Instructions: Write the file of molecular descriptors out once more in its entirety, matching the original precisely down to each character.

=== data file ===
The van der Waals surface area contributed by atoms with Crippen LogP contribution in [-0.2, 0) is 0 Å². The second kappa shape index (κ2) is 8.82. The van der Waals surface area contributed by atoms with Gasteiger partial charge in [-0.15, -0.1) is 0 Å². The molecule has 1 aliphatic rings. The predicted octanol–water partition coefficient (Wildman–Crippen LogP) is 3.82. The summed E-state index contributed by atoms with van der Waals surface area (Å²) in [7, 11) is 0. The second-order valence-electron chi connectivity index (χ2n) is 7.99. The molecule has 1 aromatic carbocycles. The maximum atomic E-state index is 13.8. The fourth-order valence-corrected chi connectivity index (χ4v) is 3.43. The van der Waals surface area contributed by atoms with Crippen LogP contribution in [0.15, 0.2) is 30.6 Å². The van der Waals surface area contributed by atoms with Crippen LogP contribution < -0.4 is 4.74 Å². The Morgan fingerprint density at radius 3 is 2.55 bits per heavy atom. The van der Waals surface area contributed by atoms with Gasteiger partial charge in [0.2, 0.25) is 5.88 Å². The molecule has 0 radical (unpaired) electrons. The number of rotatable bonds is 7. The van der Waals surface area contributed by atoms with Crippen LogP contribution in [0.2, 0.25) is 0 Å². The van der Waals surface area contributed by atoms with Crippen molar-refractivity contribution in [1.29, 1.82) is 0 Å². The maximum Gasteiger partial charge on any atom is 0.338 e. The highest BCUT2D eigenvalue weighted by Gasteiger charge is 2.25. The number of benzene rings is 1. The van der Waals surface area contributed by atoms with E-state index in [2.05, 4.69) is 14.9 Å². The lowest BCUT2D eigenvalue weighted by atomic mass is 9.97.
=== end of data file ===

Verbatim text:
The van der Waals surface area contributed by atoms with Crippen LogP contribution in [-0.2, 0) is 0 Å². The second kappa shape index (κ2) is 8.82. The van der Waals surface area contributed by atoms with Gasteiger partial charge in [-0.15, -0.1) is 0 Å². The molecule has 1 aliphatic rings. The predicted octanol–water partition coefficient (Wildman–Crippen LogP) is 3.82. The summed E-state index contributed by atoms with van der Waals surface area (Å²) in [7, 11) is 0. The second-order valence-electron chi connectivity index (χ2n) is 7.99. The molecule has 1 aromatic carbocycles. The maximum atomic E-state index is 13.8. The fourth-order valence-corrected chi connectivity index (χ4v) is 3.43. The van der Waals surface area contributed by atoms with Crippen LogP contribution in [0.15, 0.2) is 30.6 Å². The van der Waals surface area contributed by atoms with Crippen LogP contribution < -0.4 is 4.74 Å². The Morgan fingerprint density at radius 3 is 2.55 bits per heavy atom. The van der Waals surface area contributed by atoms with Gasteiger partial charge in [0.2, 0.25) is 5.88 Å². The molecule has 0 radical (unpaired) electrons. The number of rotatable bonds is 7. The van der Waals surface area contributed by atoms with Crippen LogP contribution in [0.2, 0.25) is 0 Å². The van der Waals surface area contributed by atoms with Crippen molar-refractivity contribution in [1.29, 1.82) is 0 Å². The maximum Gasteiger partial charge on any atom is 0.338 e. The highest BCUT2D eigenvalue weighted by Gasteiger charge is 2.25. The number of benzene rings is 1. The van der Waals surface area contributed by atoms with E-state index in [2.05, 4.69) is 14.9 Å². The lowest BCUT2D eigenvalue weighted by atomic mass is 9.97.